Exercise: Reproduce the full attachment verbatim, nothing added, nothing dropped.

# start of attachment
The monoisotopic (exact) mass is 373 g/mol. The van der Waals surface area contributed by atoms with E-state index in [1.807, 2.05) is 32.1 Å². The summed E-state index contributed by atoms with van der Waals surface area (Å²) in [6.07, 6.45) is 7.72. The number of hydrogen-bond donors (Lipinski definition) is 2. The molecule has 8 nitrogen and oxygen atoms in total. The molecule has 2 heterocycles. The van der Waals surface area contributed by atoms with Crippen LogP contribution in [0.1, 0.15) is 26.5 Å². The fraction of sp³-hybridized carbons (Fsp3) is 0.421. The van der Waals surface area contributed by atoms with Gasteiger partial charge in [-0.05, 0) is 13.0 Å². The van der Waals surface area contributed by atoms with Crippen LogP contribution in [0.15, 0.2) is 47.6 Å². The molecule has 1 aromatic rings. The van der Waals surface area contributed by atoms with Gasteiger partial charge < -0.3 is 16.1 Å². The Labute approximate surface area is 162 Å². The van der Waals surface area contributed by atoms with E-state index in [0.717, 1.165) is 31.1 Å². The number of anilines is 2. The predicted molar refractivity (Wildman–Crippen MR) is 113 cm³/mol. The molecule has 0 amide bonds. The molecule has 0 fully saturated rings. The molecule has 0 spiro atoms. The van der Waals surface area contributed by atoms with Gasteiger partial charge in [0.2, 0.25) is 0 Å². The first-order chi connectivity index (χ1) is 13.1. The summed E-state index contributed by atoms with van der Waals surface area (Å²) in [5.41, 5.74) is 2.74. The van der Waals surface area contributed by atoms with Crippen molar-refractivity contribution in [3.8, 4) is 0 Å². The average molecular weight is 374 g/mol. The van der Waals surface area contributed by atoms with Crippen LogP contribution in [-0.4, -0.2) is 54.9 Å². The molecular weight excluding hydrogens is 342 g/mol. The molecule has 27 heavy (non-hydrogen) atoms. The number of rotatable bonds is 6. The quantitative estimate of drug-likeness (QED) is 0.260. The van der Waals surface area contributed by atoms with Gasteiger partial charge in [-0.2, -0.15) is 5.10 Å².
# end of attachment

The monoisotopic (exact) mass is 373 g/mol. The van der Waals surface area contributed by atoms with E-state index in [1.807, 2.05) is 32.1 Å². The summed E-state index contributed by atoms with van der Waals surface area (Å²) in [6.07, 6.45) is 7.72. The number of hydrogen-bond donors (Lipinski definition) is 2. The molecule has 8 nitrogen and oxygen atoms in total. The molecule has 2 heterocycles. The van der Waals surface area contributed by atoms with Crippen LogP contribution in [0.1, 0.15) is 26.5 Å². The fraction of sp³-hybridized carbons (Fsp3) is 0.421. The van der Waals surface area contributed by atoms with Gasteiger partial charge in [-0.05, 0) is 13.0 Å². The van der Waals surface area contributed by atoms with Crippen LogP contribution in [0.15, 0.2) is 47.6 Å². The molecule has 1 aromatic rings. The van der Waals surface area contributed by atoms with Gasteiger partial charge < -0.3 is 16.1 Å². The Labute approximate surface area is 162 Å². The van der Waals surface area contributed by atoms with E-state index in [0.717, 1.165) is 31.1 Å². The number of anilines is 2. The predicted molar refractivity (Wildman–Crippen MR) is 113 cm³/mol. The molecule has 0 amide bonds. The molecule has 0 fully saturated rings. The molecule has 0 spiro atoms. The van der Waals surface area contributed by atoms with Gasteiger partial charge in [0.2, 0.25) is 0 Å². The first-order chi connectivity index (χ1) is 13.1. The summed E-state index contributed by atoms with van der Waals surface area (Å²) in [5.41, 5.74) is 2.74. The van der Waals surface area contributed by atoms with Crippen molar-refractivity contribution in [3.8, 4) is 0 Å². The average molecular weight is 374 g/mol. The van der Waals surface area contributed by atoms with Crippen LogP contribution in [-0.4, -0.2) is 54.9 Å². The molecular weight excluding hydrogens is 342 g/mol. The molecule has 27 heavy (non-hydrogen) atoms. The number of rotatable bonds is 6. The quantitative estimate of drug-likeness (QED) is 0.260. The van der Waals surface area contributed by atoms with Gasteiger partial charge in [-0.2, -0.15) is 5.10 Å².